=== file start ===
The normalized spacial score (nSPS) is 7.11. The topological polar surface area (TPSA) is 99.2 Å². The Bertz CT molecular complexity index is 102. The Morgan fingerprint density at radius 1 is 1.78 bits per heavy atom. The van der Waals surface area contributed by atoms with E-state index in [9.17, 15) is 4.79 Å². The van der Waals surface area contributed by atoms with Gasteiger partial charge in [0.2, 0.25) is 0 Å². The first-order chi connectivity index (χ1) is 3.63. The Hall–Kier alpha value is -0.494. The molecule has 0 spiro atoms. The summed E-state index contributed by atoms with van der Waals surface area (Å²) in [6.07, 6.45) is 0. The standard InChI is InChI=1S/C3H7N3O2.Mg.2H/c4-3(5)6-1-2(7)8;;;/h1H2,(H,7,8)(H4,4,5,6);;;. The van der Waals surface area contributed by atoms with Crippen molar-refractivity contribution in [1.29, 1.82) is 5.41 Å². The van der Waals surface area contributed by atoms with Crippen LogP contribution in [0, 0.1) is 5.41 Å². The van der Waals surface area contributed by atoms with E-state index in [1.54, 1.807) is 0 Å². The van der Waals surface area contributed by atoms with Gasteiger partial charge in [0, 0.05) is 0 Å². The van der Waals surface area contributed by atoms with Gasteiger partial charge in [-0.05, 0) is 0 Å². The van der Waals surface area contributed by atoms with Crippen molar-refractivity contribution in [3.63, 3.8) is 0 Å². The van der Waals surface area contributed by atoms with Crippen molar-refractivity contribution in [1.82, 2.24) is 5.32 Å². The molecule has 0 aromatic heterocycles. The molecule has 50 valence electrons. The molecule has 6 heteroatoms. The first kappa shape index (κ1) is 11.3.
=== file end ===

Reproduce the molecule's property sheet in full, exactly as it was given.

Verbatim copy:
The normalized spacial score (nSPS) is 7.11. The topological polar surface area (TPSA) is 99.2 Å². The Bertz CT molecular complexity index is 102. The Morgan fingerprint density at radius 1 is 1.78 bits per heavy atom. The van der Waals surface area contributed by atoms with E-state index in [9.17, 15) is 4.79 Å². The van der Waals surface area contributed by atoms with Gasteiger partial charge in [0.2, 0.25) is 0 Å². The first-order chi connectivity index (χ1) is 3.63. The Hall–Kier alpha value is -0.494. The molecule has 0 spiro atoms. The summed E-state index contributed by atoms with van der Waals surface area (Å²) in [6.07, 6.45) is 0. The standard InChI is InChI=1S/C3H7N3O2.Mg.2H/c4-3(5)6-1-2(7)8;;;/h1H2,(H,7,8)(H4,4,5,6);;;. The van der Waals surface area contributed by atoms with Crippen molar-refractivity contribution in [1.29, 1.82) is 5.41 Å². The van der Waals surface area contributed by atoms with Crippen LogP contribution in [0, 0.1) is 5.41 Å². The van der Waals surface area contributed by atoms with E-state index in [1.54, 1.807) is 0 Å². The van der Waals surface area contributed by atoms with Gasteiger partial charge in [0, 0.05) is 0 Å². The van der Waals surface area contributed by atoms with Gasteiger partial charge in [-0.05, 0) is 0 Å². The van der Waals surface area contributed by atoms with Crippen molar-refractivity contribution in [3.63, 3.8) is 0 Å². The van der Waals surface area contributed by atoms with Crippen molar-refractivity contribution in [1.82, 2.24) is 5.32 Å². The molecule has 0 aromatic heterocycles. The molecule has 50 valence electrons. The molecule has 6 heteroatoms. The first kappa shape index (κ1) is 11.3.